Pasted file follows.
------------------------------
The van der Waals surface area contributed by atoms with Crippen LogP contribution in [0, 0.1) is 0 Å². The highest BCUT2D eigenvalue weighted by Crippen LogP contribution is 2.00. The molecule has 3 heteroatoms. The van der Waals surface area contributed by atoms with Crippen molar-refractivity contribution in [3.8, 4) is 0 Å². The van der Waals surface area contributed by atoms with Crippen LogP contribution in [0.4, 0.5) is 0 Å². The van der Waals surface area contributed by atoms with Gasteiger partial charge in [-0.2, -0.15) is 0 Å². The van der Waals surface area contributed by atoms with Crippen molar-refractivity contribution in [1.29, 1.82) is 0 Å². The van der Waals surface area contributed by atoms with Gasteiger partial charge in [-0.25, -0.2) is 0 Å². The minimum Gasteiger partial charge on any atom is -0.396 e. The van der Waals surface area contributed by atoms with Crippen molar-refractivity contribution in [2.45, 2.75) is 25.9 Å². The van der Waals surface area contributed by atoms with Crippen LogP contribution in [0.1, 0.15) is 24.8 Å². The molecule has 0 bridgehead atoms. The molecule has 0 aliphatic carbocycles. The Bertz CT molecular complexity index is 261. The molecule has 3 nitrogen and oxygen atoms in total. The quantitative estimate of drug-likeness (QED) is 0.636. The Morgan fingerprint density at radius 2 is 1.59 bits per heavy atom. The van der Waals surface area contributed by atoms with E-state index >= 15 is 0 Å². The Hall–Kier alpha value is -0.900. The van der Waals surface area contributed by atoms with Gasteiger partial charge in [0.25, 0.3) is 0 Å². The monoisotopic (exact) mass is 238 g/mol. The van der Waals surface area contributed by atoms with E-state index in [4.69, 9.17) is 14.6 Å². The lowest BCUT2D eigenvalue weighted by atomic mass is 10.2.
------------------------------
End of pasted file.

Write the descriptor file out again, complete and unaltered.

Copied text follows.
The van der Waals surface area contributed by atoms with Crippen LogP contribution in [0, 0.1) is 0 Å². The highest BCUT2D eigenvalue weighted by Crippen LogP contribution is 2.00. The molecule has 3 heteroatoms. The van der Waals surface area contributed by atoms with Crippen molar-refractivity contribution in [3.8, 4) is 0 Å². The van der Waals surface area contributed by atoms with Crippen LogP contribution in [0.4, 0.5) is 0 Å². The van der Waals surface area contributed by atoms with Gasteiger partial charge in [-0.2, -0.15) is 0 Å². The van der Waals surface area contributed by atoms with Crippen molar-refractivity contribution in [1.29, 1.82) is 0 Å². The van der Waals surface area contributed by atoms with Gasteiger partial charge in [-0.25, -0.2) is 0 Å². The minimum Gasteiger partial charge on any atom is -0.396 e. The van der Waals surface area contributed by atoms with Crippen molar-refractivity contribution in [2.45, 2.75) is 25.9 Å². The van der Waals surface area contributed by atoms with Crippen LogP contribution in [0.1, 0.15) is 24.8 Å². The molecule has 0 bridgehead atoms. The molecule has 0 aliphatic carbocycles. The Bertz CT molecular complexity index is 261. The molecule has 3 nitrogen and oxygen atoms in total. The quantitative estimate of drug-likeness (QED) is 0.636. The Morgan fingerprint density at radius 2 is 1.59 bits per heavy atom. The van der Waals surface area contributed by atoms with E-state index >= 15 is 0 Å². The Hall–Kier alpha value is -0.900. The van der Waals surface area contributed by atoms with Gasteiger partial charge in [0.25, 0.3) is 0 Å². The monoisotopic (exact) mass is 238 g/mol. The van der Waals surface area contributed by atoms with E-state index in [4.69, 9.17) is 14.6 Å². The lowest BCUT2D eigenvalue weighted by atomic mass is 10.2.